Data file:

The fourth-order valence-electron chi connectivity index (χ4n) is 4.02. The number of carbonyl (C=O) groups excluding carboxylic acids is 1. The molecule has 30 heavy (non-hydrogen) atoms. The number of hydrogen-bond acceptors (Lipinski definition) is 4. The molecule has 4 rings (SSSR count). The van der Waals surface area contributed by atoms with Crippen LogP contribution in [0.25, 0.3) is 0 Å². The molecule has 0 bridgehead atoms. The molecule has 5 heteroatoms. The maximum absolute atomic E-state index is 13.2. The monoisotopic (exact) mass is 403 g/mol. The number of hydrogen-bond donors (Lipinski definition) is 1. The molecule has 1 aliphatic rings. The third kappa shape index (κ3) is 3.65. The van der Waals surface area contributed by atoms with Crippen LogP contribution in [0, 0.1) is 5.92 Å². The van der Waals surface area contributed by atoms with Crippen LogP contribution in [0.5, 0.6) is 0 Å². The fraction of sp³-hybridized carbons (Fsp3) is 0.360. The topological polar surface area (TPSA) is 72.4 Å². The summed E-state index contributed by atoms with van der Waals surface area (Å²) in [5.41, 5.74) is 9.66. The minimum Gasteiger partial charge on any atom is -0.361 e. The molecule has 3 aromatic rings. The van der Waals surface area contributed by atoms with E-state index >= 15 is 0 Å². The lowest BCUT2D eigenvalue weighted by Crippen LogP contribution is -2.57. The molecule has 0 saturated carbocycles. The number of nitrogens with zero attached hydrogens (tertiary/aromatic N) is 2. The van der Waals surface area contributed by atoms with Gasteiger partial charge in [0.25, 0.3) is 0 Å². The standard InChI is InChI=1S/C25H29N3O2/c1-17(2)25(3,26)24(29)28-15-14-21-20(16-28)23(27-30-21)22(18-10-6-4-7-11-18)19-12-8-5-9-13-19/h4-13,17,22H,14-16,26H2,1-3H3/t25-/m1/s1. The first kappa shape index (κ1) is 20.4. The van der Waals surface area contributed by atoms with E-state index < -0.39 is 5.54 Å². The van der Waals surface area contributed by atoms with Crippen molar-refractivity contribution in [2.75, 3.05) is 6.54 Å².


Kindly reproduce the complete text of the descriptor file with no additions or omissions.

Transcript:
The fourth-order valence-electron chi connectivity index (χ4n) is 4.02. The number of carbonyl (C=O) groups excluding carboxylic acids is 1. The molecule has 30 heavy (non-hydrogen) atoms. The number of hydrogen-bond acceptors (Lipinski definition) is 4. The molecule has 4 rings (SSSR count). The van der Waals surface area contributed by atoms with Crippen LogP contribution in [0.25, 0.3) is 0 Å². The molecule has 0 bridgehead atoms. The molecule has 5 heteroatoms. The maximum absolute atomic E-state index is 13.2. The monoisotopic (exact) mass is 403 g/mol. The number of hydrogen-bond donors (Lipinski definition) is 1. The molecule has 1 aliphatic rings. The third kappa shape index (κ3) is 3.65. The van der Waals surface area contributed by atoms with Crippen LogP contribution in [0, 0.1) is 5.92 Å². The van der Waals surface area contributed by atoms with Crippen LogP contribution in [0.5, 0.6) is 0 Å². The fraction of sp³-hybridized carbons (Fsp3) is 0.360. The topological polar surface area (TPSA) is 72.4 Å². The summed E-state index contributed by atoms with van der Waals surface area (Å²) in [5.41, 5.74) is 9.66. The minimum Gasteiger partial charge on any atom is -0.361 e. The molecule has 3 aromatic rings. The van der Waals surface area contributed by atoms with E-state index >= 15 is 0 Å². The lowest BCUT2D eigenvalue weighted by Crippen LogP contribution is -2.57. The molecule has 0 saturated carbocycles. The number of nitrogens with zero attached hydrogens (tertiary/aromatic N) is 2. The van der Waals surface area contributed by atoms with Gasteiger partial charge in [0.25, 0.3) is 0 Å². The standard InChI is InChI=1S/C25H29N3O2/c1-17(2)25(3,26)24(29)28-15-14-21-20(16-28)23(27-30-21)22(18-10-6-4-7-11-18)19-12-8-5-9-13-19/h4-13,17,22H,14-16,26H2,1-3H3/t25-/m1/s1. The first kappa shape index (κ1) is 20.4. The van der Waals surface area contributed by atoms with E-state index < -0.39 is 5.54 Å². The van der Waals surface area contributed by atoms with Crippen molar-refractivity contribution in [2.75, 3.05) is 6.54 Å².